See also

References

  1. ^ Theodore Roosevelt, Address to the Deep Waterway Convention Memphis, TN, October 4, 1907
  2. ^ Jordan, Carl (1995). Replacing Quantity With Quality As a Goal for Global Management. Wiley. ISBN 0471595152.  
  3. ^ Hacienda Chichen The Importance of Eco-Design
  4. ^ http://www.adopt-a-ranger.org
  • Conservation and evolution (Frankel et Soulé, 1981)
  • Glacken, C.J. (1967) Traces on the Rhodian Shore. University of California Press. Berkeley
  • Grove, R.H. (1992) 'Origins of Western Environmentalism', Scientific American 267(1): 22-27.
  • Grove, R.H. (1997) Ecology, Climate and Empire: Colonialism and Global Environmental History 1400-1940 Cambridge: Whitehorse Press
  • Grove, R.H. (1995) Green Imperialism: Colonial Expansion, Tropical Island Edens, and the Origins of Environmentalism, 1600-1860 New York: Cambridge University Press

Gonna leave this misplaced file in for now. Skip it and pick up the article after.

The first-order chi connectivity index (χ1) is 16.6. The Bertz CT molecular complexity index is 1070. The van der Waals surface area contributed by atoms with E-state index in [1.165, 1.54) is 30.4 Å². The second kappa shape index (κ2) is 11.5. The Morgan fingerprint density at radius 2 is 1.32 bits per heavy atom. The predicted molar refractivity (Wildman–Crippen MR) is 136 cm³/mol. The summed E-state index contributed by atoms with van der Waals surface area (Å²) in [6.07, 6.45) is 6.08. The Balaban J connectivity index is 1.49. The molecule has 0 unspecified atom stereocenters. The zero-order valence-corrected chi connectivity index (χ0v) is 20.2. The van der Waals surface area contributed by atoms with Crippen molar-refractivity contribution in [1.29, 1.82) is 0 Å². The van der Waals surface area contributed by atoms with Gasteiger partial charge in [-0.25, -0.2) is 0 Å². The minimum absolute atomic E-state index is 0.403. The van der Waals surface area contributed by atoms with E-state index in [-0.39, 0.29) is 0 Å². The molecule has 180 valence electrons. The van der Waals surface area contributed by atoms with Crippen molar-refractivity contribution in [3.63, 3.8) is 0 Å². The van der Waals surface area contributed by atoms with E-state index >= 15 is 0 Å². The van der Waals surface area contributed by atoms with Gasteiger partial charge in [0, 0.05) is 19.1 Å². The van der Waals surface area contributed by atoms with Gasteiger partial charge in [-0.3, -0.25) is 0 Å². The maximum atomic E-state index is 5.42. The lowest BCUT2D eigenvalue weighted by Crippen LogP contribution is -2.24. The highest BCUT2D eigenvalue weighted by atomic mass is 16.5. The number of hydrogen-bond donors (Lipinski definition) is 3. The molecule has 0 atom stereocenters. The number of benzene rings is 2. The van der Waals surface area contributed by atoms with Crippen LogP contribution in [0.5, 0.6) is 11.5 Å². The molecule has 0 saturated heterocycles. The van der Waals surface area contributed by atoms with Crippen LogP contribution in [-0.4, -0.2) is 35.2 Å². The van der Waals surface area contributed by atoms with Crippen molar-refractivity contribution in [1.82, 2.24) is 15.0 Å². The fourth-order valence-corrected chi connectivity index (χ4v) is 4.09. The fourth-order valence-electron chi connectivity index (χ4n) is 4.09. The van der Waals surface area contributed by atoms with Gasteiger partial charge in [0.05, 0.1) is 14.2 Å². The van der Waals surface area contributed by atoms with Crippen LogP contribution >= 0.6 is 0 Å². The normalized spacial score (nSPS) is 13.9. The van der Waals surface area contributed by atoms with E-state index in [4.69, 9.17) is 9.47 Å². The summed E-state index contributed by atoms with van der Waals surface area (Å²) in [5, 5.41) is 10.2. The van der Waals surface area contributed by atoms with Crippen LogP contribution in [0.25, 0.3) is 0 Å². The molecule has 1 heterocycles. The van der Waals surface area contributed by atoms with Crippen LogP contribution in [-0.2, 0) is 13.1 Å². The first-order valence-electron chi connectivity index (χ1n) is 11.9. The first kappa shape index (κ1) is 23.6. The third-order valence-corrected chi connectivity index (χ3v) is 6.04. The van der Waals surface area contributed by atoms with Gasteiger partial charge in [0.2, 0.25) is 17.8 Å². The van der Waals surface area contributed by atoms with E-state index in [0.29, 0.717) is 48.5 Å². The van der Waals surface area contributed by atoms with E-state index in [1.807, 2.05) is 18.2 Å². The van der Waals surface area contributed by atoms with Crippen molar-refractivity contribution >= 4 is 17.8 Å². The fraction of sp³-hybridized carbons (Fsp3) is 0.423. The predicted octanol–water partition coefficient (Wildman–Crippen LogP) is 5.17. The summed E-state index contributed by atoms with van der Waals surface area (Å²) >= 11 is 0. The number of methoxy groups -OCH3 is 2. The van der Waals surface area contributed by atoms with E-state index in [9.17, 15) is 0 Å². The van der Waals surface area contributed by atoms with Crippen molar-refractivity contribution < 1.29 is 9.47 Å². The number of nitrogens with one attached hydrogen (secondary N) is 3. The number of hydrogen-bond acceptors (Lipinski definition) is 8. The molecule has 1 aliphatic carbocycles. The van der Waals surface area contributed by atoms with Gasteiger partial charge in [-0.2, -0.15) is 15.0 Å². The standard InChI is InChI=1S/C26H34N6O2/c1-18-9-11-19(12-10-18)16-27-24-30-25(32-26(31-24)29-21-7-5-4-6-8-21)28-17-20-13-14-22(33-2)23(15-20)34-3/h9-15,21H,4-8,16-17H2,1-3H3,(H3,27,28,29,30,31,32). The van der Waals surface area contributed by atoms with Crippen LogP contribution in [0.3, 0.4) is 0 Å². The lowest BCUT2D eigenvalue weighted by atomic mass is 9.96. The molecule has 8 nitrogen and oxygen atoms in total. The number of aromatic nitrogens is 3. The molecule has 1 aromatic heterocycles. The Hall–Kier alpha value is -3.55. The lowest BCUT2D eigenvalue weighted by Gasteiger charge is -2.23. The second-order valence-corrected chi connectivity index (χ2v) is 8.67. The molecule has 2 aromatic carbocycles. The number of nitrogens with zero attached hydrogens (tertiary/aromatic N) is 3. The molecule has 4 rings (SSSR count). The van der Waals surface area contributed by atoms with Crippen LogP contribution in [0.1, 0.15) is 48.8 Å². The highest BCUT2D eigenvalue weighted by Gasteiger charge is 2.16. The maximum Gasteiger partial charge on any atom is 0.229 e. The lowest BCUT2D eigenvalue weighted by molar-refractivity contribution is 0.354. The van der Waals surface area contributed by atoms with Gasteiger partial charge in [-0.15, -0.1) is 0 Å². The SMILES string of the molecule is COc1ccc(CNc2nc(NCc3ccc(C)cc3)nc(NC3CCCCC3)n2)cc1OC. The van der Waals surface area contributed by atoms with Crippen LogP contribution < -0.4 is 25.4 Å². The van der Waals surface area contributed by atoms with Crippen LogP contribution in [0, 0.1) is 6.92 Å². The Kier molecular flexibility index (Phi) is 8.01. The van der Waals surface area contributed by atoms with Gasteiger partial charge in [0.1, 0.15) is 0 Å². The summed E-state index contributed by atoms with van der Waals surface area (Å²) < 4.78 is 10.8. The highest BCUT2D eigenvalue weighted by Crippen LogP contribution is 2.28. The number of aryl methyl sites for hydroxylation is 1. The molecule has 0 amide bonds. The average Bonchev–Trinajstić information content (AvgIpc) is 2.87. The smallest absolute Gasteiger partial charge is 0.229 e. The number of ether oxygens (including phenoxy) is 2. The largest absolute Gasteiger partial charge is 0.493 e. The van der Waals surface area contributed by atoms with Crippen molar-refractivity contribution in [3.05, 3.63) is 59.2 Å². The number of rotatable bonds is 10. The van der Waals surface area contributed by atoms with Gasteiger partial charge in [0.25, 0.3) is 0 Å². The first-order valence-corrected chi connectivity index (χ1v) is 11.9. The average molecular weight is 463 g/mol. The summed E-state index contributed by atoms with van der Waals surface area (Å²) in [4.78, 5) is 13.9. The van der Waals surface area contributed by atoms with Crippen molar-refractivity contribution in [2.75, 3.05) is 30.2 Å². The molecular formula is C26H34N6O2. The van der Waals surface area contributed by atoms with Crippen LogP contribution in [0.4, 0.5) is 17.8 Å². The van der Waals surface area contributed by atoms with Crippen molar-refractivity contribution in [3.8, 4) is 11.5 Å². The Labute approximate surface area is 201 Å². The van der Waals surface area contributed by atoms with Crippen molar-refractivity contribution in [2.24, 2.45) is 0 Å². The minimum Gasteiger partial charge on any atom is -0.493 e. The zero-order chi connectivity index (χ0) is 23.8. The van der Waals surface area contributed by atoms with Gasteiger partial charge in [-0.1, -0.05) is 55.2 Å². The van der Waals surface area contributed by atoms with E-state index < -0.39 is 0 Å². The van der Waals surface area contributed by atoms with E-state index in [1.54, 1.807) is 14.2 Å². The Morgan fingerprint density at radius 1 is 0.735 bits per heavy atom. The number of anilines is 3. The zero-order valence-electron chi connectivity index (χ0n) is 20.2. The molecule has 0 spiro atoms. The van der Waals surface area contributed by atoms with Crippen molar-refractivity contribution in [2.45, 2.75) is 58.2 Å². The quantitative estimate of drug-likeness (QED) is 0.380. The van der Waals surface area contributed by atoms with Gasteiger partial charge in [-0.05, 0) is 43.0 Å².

• Leopold, A. (1966) A Sand County Almanac New York: Oxford University Press
  • Pinchot, G. (1901) The Fight for Conservation New York: Harcourt Brace.
  • "Why Care for Earth's Environment?" (in the series "The Bible's Viewpoint") is a two-page article in the December 2007 issue of the magazine Awake!.

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Quotes

Up to date as of January 14, 2010
(Redirected to Conservation article)

From Wikiquote

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Sourced

  • Indeed, to develop agriculture is essentially to declare war on ecosystems — converting land to produce one or two food crops, with all other native plant species all now classified as unwanted 'weeds' — and all but a few domesticated species of animals now considered as pests.
    • Niles Eldredge, "The Sixth Extinction", 2001
  • There is little doubt left in the minds of professional biologists that Earth is currently faced with a mounting loss of species that threatens to rival the five great mass extinctions of the geological past.
    • Niles Eldredge, "The Sixth Extinction", 2001